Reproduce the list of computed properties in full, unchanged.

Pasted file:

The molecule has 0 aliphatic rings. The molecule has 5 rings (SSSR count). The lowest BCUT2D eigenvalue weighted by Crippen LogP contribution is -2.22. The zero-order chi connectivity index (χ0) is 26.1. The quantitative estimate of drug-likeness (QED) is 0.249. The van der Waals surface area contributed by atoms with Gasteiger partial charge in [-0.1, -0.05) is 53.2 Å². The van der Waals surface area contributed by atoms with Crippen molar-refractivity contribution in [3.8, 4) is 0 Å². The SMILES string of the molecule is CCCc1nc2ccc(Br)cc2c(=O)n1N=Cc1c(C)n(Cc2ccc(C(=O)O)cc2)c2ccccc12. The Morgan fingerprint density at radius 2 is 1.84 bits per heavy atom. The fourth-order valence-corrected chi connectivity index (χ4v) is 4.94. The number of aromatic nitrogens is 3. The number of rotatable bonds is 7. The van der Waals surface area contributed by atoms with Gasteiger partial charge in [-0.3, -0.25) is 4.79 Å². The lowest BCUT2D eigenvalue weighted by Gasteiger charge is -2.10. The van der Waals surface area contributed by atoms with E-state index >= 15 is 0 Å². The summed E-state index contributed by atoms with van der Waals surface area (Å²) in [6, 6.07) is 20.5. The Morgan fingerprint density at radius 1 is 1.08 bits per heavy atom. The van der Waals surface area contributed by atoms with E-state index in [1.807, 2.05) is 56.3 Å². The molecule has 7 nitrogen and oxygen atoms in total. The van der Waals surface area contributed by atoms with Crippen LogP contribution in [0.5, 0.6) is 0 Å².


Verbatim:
The molecule has 0 aliphatic rings. The molecule has 5 rings (SSSR count). The lowest BCUT2D eigenvalue weighted by Crippen LogP contribution is -2.22. The zero-order chi connectivity index (χ0) is 26.1. The quantitative estimate of drug-likeness (QED) is 0.249. The van der Waals surface area contributed by atoms with Gasteiger partial charge in [-0.1, -0.05) is 53.2 Å². The van der Waals surface area contributed by atoms with Crippen molar-refractivity contribution in [3.8, 4) is 0 Å². The SMILES string of the molecule is CCCc1nc2ccc(Br)cc2c(=O)n1N=Cc1c(C)n(Cc2ccc(C(=O)O)cc2)c2ccccc12. The Morgan fingerprint density at radius 2 is 1.84 bits per heavy atom. The fourth-order valence-corrected chi connectivity index (χ4v) is 4.94. The number of aromatic nitrogens is 3. The number of rotatable bonds is 7. The van der Waals surface area contributed by atoms with Gasteiger partial charge in [-0.3, -0.25) is 4.79 Å². The lowest BCUT2D eigenvalue weighted by Gasteiger charge is -2.10. The van der Waals surface area contributed by atoms with E-state index >= 15 is 0 Å². The summed E-state index contributed by atoms with van der Waals surface area (Å²) in [6, 6.07) is 20.5. The Morgan fingerprint density at radius 1 is 1.08 bits per heavy atom. The van der Waals surface area contributed by atoms with E-state index in [1.807, 2.05) is 56.3 Å². The molecule has 7 nitrogen and oxygen atoms in total. The van der Waals surface area contributed by atoms with Crippen LogP contribution in [0.5, 0.6) is 0 Å².